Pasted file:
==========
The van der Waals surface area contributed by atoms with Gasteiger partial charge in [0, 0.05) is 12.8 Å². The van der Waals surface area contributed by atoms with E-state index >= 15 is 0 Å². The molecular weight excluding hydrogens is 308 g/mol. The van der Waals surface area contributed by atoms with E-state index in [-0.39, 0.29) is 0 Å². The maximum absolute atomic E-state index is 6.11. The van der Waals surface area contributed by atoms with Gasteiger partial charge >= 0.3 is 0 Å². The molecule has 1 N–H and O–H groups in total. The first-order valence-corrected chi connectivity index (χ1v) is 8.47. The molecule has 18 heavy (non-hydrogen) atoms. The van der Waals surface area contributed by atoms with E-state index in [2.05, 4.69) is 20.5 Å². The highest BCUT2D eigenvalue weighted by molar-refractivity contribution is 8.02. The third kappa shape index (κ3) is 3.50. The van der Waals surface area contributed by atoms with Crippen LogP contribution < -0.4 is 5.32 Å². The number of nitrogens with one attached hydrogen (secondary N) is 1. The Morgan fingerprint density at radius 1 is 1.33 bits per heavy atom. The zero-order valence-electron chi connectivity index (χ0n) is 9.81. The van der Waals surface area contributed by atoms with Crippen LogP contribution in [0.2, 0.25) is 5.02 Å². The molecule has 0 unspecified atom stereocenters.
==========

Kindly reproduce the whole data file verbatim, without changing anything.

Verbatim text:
The van der Waals surface area contributed by atoms with Gasteiger partial charge in [0, 0.05) is 12.8 Å². The van der Waals surface area contributed by atoms with E-state index >= 15 is 0 Å². The molecular weight excluding hydrogens is 308 g/mol. The van der Waals surface area contributed by atoms with E-state index in [-0.39, 0.29) is 0 Å². The maximum absolute atomic E-state index is 6.11. The van der Waals surface area contributed by atoms with Gasteiger partial charge >= 0.3 is 0 Å². The molecule has 1 N–H and O–H groups in total. The first-order valence-corrected chi connectivity index (χ1v) is 8.47. The molecule has 18 heavy (non-hydrogen) atoms. The van der Waals surface area contributed by atoms with E-state index in [2.05, 4.69) is 20.5 Å². The highest BCUT2D eigenvalue weighted by molar-refractivity contribution is 8.02. The third kappa shape index (κ3) is 3.50. The van der Waals surface area contributed by atoms with Crippen LogP contribution < -0.4 is 5.32 Å². The number of nitrogens with one attached hydrogen (secondary N) is 1. The Morgan fingerprint density at radius 1 is 1.33 bits per heavy atom. The zero-order valence-electron chi connectivity index (χ0n) is 9.81. The van der Waals surface area contributed by atoms with Crippen LogP contribution in [0.2, 0.25) is 5.02 Å². The molecule has 0 unspecified atom stereocenters.